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Old 27th June 2007, 05:30   #220
wj38
Junior Member
 
Join Date: Jun 2007
Posts: 2
I think it is really bad that webcasting rates are gonna go up. because i was listening to shoutcast during their day of silence... and that was kinda a scary feeling to me. and what makes it really bad is the part of oklahoma i live in there are no jazz stations here in town that i can get on the radio. shoutcast is the only way i can get it..

i tried to call my senator but i couldn't get threw the lines where busy but i e-mailed them and here is what his office sent me as a response.... after reading what he said doesn't sound like he is gonna support it to me.


Dear WJ38,

Thank you for contacting me with your concerns regarding the decision by the Copyright Royalty Board (CRB) regarding the determination of rates and terms for webcasting. I appreciate hearing from you and welcome the opportunity to
respond.

On March 2, 2007 the CRB, a federal agency created by the United States

Congress, was tasked with updating royalty compensation rates for music performers which expired at the end of 2005. These updated and subsequently increased royalty fees are to be paid by Internet Radio stations for streaming
music during the years 2006-2010. The CRB's three-judge panel, created to set digital music royalty rates, decided to increase the rates retroactive to 2006 for companies that stream music over the Internet. The increase will apply
to small and large broadcasters alike, as well as Internet simulcasts of traditional over-the-air radio stations.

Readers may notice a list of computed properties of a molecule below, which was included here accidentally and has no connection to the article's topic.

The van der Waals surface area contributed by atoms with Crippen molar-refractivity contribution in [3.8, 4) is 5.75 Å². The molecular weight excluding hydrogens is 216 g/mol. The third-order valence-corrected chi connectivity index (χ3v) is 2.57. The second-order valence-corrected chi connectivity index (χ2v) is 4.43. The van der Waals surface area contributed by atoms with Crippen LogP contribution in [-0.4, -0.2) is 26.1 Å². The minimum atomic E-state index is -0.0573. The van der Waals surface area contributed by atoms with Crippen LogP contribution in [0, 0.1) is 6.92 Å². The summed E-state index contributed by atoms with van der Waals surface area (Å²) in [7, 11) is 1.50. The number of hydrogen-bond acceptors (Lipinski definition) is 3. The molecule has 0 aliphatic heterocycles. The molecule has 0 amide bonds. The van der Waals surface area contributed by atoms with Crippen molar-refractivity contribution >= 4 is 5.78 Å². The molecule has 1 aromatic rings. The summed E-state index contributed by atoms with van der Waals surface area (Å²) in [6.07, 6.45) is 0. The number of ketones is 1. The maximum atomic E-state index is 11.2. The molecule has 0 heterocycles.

Currently, Internet broadcasters must pay royalties for the use of a song to music publishing organizations like the American Society of Composers,Authors and Publishers (ASCAP) and Broadcast Media, Inc. (BMI) for the public
performance rights to the song itself. Additionally, they must also pay royalties that compensate the performers of the music. However, traditional over-the-air
broadcasters are only required to pay for the performance rights to a song. They are not required to pay royalties to performers. The CRB's decision to raise the music performer compensation royalties, which only Internet
broadcasters must pay, is creating what some perceive as an unfair imbalance in an environment where the ultimate goal should be an ability for Americans to have fair
access to music, while allowing those with legitimate intellectual propertyrights just compensation.

As a result of this decision, parity in radio rates has come in to focus and been addressed in Congressional hearings regarding the direction of the future of
radio. As a member of the Energy and Commerce Committee, I too am a proponent of innovation and share your belief that we should accelerate

technological advancement in a fair and balanced manner. As issues regarding the future of radio come before me, I will keep your thoughts in mind and continue to fight for technological progress, innovation, and fairness.It is an honor to serve you in Washington. If you would like more
information on this issue, or would like to share your thoughts with me via e-mail,you may visit my website at sullivan.house.gov. Please do not hesitate to
contact me again should you have further concerns on federal legislation or programs.
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